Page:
“But as soon as credit is shaken [sc. in commercial crises]—and this phase always appears of necessity in the cycles of modern industry—all the real wealth is to be actually and suddenly transformed into money, into gold and silver, a crazy demand, which, however, necessarily grows out of the system itself. And all the gold and silver, which is supposed to satisfy these enormous demands, amounts to a few millions in the cellars of the Bank.These statements have the virtue of being clear: money, for Marx, can only ever ultimately be a commodity, and by implication paper money or credit money can only be a symbol for commodity money.
In the effects of the gold drains, then, the fact that production as a social process is not subject to social control is strikingly emphasized by the existence of the social form of wealth outside out of it as a separate thing. The capitalist system of production, it is true, shares this with former systems of production, so far as they rest on the trade with commodities and private exchange. But only in it does this become apparent in the most striking and grotesque form of the most absurd contradiction and nonsense, because, in the first place, production for the direct use of the producers is most completely abolished under the capitalist system, so that wealth exists only as a social process expressed by the interrelations of production and circulation; and in the second place, because capitalist production forever strives to overcome this metallic barrier the material and phantastic barrier of wealth and its movements, in proportion as the credit system develops, but forever breaks its head on this same barrier.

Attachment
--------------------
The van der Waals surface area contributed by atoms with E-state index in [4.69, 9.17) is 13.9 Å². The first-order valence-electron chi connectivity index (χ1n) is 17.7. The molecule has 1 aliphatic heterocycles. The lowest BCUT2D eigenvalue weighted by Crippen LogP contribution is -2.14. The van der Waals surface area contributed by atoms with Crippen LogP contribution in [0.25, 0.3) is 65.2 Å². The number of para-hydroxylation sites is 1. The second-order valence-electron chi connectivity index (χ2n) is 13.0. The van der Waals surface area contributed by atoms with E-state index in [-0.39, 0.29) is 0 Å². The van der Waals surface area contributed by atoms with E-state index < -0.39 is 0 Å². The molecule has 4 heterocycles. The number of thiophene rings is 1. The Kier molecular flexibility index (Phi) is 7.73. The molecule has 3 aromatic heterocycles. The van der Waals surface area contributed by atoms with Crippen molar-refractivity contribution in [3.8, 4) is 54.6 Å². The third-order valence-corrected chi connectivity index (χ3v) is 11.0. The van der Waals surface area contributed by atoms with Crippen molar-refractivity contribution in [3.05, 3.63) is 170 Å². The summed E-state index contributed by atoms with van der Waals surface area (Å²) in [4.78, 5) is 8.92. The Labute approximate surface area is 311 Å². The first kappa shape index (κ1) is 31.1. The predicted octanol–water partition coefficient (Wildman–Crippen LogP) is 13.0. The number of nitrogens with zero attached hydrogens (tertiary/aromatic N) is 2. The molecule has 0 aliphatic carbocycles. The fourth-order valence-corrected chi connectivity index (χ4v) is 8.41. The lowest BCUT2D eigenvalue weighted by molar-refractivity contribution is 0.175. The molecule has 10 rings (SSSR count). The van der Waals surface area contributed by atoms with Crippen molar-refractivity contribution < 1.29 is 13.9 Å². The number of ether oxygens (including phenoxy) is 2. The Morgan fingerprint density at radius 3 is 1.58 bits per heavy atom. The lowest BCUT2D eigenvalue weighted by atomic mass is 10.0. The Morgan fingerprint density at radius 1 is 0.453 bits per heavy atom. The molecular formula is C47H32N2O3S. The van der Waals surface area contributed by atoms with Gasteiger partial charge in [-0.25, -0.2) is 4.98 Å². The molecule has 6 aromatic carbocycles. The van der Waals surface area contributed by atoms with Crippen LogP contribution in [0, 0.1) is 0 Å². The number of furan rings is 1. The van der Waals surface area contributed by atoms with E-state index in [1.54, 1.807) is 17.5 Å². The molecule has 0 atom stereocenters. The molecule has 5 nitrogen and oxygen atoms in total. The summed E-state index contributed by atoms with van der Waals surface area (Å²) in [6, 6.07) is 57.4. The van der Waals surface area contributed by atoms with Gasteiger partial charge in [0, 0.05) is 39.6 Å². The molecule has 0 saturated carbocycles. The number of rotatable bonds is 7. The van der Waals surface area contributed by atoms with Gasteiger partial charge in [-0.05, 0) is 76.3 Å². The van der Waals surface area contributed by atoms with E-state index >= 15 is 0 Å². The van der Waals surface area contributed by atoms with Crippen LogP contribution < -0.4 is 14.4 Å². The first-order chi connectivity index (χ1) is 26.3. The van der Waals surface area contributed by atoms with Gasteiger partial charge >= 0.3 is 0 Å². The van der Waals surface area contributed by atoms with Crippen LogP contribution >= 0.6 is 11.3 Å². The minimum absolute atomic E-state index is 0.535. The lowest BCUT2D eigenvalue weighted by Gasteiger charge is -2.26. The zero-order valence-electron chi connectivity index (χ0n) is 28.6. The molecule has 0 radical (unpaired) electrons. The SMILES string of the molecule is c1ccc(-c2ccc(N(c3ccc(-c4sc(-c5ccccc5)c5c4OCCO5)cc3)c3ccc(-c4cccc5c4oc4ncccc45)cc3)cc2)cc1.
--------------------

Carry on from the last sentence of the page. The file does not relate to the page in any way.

In the crisis the demand is made, that all bills of exchange, securities, and commodities shall be simultaneously convertible into bank money, and this whole bank money consists of gold.” (Marx 1909: 673–674).
“But it should never be forgotten, that money, in the first place, in the form of precious metals, remains the basis from which the credit system naturally can never detach itself.” (Marx 1909: 712).
“The banking system shows, furthermore, by putting different forms of circulating credit in the place of money, that money is in reality nothing but a special expression of the social character of labor and its products, so that this character, as distinguished from the basis of individual production, must present itself in the last analysis as a thing, as a peculiar commodity by the side of the other commodities.” (Marx 1909: 713).
Attempts to overcome the need for commodity money through credit money always fail (Marx 1909: 673–674). Marx says explicitly that “money …, in the form of precious metals, remains the basis from which the credit system naturally can never detach itself” (my emphasis; Marx 1909: 712). Money must be a produced commodity with a labour value alongside other commodities (Marx 1909: 713). This view is already expressed in the Grundrisse of 1857–1858:
“Money – the common form, into which all commodities as exchange values are transformed, i.e. the universal commodity – must itself exist as a particular commodity alongside the others, since what is required is not only that they can be measured against it in the head, but that they can be changed and exchanged for it in the actual exchange process. The contradiction which thereby enters, to be developed elsewhere. Money does not arise by convention, any more than the state does. It arises out of exchange, and arises naturally out of exchange; it is a product of the same.”Attempts to claim that fiat money can properly function as money within Marx’s economic system as Marx understood money are utterly wrong. If Marxists are going to do this, they must admit that they need to radically revise Marx’s economic system and that Marx was wrong about money in important respects.
Marx, The Grundrisse, Notebook 1, October 1857, The Chapter on Money (Part II)
Marx, Karl. 1909. Capital. A Critique of Political Economy. Volume III. The Process of Capitalist Production as a Whole (trans. Ernst Untermann from 1st German edn.). Charles H. Kerr & Co., Chicago.